With both men’s and women’s 5000m finals on Thursday night, men’s steeplechase, and the men’s and women’s 1500m opening rounds, Thursday night’s action from Eugene was going to be the highlight of the week. Here’s how the races turned out, and how our close to the pin our “experts” were with their predictions!
Men’s 3000m Steeplechase
A quick early pace led to a spread out field, and with 800m to go, Dan Huling of Reebok took command of the race. Evan Jager, in just his 4th steeplechase event ever, sat right behind Huling, and the two opened a small gap on the rest of the field, which included NCAA Steeplechase Champ, Donn Cabral of Princeton. With 200m to go, Jager and Cabral passed Huling, as did Kyle Alcorn, and the Jager put some space into everyone as he crossed the line, smiling ear-to-ear. His time (8:17.40) was a 3 second personal best. Jager, Cabral, Alcorn, that’s your team to London.
We all had picked Cabral and Jager, but most of us had Huling or Craig Forys of Michigan, who finished 13th and was really never a factor.
With just 7 women possessing the Olympic “A” standard, it was on the remainder of the field to make sure the pace was honest. Nobody seemed to take up the tempo, which played perfectly into the hands of the favorites. Julia Lucas, formerly of NC State and who had the fastest time this year of anyone in the field, looked strong with 2 laps to go and had a slight gap on the field. At this point, Julie Culley and Molly Huddle in 2nd and 3rd looked like that would round out the team – but soon those two bridged to Lucas, went by her, and Lucas started fading hard. Abbey D’Agostino, who won the NCAA 5000m a few weeks ago, was in 4th and charging hard. Up front, it was between Culley and Huddle, who moved into lane 2 and opened the inside for Culley to zip past her in the closing meters. Culley won, set a personal best, and is headed to London, along with the American Record holder in the event, Huddle. The battle for 3rd looked like it could produce another photo-finish as Lucas was nipped at the line by Kim Conley, and D’Agostino finished in the mix as well. The trio were separated by just .19 seconds, and Conley and Lucas by just .04.
More importantly for Conley, who didn’t have the A standard coming into the race, her time of 15:19.79 meant she qualified by .21 seconds. It was an incredible display.
Again, all of us had Culley and Huddle, but we felt like Lucas, or D’Agostino, would take the 3rd spot.
It wasn’t too exciting until the final lap, and then it was one of the most incredible races ever at Hayward Field I’d say. Galen Rupp, in front of his home crowd, took down the American Record holder, Bernard Lagat, defeating him for the first time in their now 14 head-to-head meetings. Not only that, but Rupp took out the Meet Record, set by Steve Prefontaine in 1972. Rupp’s 13:22.67 eclipsed Pre’s record of 13:22.80 (hand-timed).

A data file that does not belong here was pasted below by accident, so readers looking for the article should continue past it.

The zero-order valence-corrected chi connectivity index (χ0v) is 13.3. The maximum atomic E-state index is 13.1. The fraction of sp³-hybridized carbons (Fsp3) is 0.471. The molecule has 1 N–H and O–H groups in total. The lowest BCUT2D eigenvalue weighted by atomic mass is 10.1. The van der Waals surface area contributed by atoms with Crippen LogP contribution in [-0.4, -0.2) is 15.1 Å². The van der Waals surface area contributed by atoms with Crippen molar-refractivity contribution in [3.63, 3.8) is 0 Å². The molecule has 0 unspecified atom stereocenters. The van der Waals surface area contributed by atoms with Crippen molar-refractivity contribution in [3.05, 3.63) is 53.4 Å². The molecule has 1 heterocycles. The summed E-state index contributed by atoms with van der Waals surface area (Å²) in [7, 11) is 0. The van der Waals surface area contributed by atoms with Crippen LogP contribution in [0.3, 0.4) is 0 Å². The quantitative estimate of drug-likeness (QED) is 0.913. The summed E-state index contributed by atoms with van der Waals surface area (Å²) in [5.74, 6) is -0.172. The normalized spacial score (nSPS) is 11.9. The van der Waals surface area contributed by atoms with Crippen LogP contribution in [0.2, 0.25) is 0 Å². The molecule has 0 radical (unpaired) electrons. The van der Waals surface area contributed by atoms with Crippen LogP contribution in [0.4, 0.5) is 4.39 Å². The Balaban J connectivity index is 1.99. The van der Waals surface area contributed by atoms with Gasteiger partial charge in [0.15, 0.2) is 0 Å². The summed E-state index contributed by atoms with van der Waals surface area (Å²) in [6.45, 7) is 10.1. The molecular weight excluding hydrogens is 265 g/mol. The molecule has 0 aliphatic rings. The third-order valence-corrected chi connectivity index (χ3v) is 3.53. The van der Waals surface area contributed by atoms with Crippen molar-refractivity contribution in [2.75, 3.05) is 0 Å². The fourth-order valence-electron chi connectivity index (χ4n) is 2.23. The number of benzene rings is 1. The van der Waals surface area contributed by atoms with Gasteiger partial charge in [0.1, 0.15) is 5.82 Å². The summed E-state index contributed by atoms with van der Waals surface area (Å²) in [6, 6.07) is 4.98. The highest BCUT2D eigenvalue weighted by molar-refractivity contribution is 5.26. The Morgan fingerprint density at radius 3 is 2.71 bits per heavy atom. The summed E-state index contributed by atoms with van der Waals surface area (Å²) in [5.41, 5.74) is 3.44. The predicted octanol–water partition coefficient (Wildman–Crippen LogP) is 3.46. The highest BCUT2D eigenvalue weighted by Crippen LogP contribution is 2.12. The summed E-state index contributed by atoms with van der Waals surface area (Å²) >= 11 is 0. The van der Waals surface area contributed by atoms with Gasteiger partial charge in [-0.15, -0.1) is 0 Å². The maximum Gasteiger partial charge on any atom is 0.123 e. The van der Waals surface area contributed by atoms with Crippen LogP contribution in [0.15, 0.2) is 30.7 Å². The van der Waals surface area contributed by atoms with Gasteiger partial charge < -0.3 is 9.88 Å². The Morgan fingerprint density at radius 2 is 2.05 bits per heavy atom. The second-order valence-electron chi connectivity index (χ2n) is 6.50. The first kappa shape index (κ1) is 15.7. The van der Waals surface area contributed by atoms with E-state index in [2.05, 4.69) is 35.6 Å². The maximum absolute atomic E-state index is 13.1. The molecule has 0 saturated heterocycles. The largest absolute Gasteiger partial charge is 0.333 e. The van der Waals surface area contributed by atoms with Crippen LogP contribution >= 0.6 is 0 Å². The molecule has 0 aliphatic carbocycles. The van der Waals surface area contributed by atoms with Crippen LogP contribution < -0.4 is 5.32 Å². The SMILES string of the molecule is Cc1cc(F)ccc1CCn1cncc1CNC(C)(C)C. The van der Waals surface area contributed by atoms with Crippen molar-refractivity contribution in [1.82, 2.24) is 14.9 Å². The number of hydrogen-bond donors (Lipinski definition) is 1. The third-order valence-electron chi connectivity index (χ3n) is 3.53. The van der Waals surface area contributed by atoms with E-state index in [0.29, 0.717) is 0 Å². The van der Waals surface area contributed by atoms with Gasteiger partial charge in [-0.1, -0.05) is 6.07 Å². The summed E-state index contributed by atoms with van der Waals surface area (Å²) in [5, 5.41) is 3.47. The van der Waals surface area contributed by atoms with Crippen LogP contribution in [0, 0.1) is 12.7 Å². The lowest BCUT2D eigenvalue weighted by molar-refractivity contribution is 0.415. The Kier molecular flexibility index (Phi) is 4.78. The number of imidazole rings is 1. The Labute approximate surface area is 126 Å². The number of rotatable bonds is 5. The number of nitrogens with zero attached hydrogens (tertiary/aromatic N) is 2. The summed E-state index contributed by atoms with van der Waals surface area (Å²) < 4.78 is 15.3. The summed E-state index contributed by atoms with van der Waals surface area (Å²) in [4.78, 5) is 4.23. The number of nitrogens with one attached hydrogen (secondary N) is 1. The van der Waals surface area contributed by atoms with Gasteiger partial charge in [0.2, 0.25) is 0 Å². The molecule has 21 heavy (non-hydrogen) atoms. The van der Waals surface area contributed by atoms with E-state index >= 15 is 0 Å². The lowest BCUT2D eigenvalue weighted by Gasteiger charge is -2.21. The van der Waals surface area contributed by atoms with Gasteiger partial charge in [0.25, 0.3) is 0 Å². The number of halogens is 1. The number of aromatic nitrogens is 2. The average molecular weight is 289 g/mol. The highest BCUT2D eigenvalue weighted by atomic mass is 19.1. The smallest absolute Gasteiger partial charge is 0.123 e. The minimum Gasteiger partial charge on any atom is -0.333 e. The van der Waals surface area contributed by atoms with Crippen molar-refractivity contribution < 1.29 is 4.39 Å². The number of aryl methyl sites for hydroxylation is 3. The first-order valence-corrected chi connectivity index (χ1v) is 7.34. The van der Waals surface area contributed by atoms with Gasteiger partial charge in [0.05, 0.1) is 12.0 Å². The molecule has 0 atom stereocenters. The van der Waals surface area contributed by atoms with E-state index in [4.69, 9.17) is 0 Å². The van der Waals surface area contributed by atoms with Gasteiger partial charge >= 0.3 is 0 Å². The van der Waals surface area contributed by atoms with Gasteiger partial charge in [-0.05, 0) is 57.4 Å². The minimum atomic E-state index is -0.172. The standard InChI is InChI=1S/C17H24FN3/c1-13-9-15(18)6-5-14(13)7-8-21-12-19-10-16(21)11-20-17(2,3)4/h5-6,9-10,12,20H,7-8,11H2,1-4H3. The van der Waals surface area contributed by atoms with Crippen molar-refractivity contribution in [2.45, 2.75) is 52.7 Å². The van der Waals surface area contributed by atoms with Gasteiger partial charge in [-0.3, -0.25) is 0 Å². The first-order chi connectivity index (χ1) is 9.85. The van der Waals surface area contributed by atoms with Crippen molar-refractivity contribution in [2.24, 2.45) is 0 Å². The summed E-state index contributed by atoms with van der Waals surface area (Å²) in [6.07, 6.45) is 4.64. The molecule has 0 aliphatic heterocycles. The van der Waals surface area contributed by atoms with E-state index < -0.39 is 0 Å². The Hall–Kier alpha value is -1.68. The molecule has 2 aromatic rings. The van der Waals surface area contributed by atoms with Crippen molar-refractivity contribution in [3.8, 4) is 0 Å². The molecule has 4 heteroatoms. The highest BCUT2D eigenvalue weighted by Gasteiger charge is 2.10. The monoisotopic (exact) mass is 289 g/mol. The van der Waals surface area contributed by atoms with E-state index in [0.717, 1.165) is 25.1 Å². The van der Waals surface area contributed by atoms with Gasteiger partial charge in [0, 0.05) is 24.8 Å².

Only 4 men had achieved the Olympic A time: Rupp, Lagat, Lopez Lomong, and Andy Bumbalough. And of course, it was those 4 that were leading the field by a distance with a lap to go. The field didn’t even look like they wanted to try to get to London. With 100m to go, Lagat opened up his patented kick-face: eyes wide open and teeth displayed, but like Molly Huddle, moved over too far, which allowed Rupp the inside track to the line. Once Rupp saw the opening, he didn’t back down. Rupp outkicked the kick-master Lagat, covering the last lap in just over 52 seconds.
Rupp won by the 10,000m and 5,000m, and right now looks pretty good. If he’s winning a 13:22 5k with a 52 second last lap, I think that means good things are in store for him in either/both event in London.
Most of us were right on with our picks, except Brad, who had Trevor Dunbar instead of Lopez Lomong.
Men’s and Women’s 1500m Prelims
30 athletes cut to 24 after one round makes virtually no sense, but the schedule is supposed to mirror the Olympics schedule, so three rounds it is. Seemed a little silly, but the athletes will have to be ready for it. No major casualties, mostly because only 6 people were cut. Cory McGee, the fast sophomore from the University of Florida, was pretty much the only one I would have expected to move on that didn’t. They move on now to semifinals, and then finals are on Sunday.
Semifinals of Women’s High Jump and Men’s Triple Jump were today. Our recent Runaround alum, Christian Taylor (2011 World Champ) set an unbeatable mark on his first jump and was able to pass on his other attempts. His 56’8″ was 16 inches clear of 2nd place, his Florida teammate, Will Claye.
In Women’s High Jump, Runaround alum Chaunte Lowe (2012 Indoor World Champ) safely qualified for the final.